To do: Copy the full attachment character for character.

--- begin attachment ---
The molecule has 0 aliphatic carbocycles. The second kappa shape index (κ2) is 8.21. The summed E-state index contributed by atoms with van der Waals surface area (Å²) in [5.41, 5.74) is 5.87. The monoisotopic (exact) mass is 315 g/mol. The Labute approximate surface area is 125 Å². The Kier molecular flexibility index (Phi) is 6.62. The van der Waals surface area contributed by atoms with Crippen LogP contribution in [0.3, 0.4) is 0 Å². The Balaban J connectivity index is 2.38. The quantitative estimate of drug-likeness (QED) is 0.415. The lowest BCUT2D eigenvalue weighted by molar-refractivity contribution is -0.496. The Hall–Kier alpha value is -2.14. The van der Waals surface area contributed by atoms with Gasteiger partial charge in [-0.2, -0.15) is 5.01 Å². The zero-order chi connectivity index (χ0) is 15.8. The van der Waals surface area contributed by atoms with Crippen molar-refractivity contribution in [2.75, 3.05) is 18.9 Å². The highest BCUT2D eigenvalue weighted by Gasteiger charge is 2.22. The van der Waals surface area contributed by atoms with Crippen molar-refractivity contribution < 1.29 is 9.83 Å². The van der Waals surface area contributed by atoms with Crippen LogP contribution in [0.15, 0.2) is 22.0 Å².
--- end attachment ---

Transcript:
The molecule has 0 aliphatic carbocycles. The second kappa shape index (κ2) is 8.21. The summed E-state index contributed by atoms with van der Waals surface area (Å²) in [5.41, 5.74) is 5.87. The monoisotopic (exact) mass is 315 g/mol. The Labute approximate surface area is 125 Å². The Kier molecular flexibility index (Phi) is 6.62. The van der Waals surface area contributed by atoms with Crippen LogP contribution in [0.3, 0.4) is 0 Å². The Balaban J connectivity index is 2.38. The quantitative estimate of drug-likeness (QED) is 0.415. The lowest BCUT2D eigenvalue weighted by molar-refractivity contribution is -0.496. The Hall–Kier alpha value is -2.14. The van der Waals surface area contributed by atoms with Gasteiger partial charge in [-0.2, -0.15) is 5.01 Å². The zero-order chi connectivity index (χ0) is 15.8. The van der Waals surface area contributed by atoms with Crippen molar-refractivity contribution in [2.75, 3.05) is 18.9 Å². The highest BCUT2D eigenvalue weighted by Gasteiger charge is 2.22. The van der Waals surface area contributed by atoms with Crippen molar-refractivity contribution < 1.29 is 9.83 Å². The van der Waals surface area contributed by atoms with Crippen LogP contribution in [0.15, 0.2) is 22.0 Å².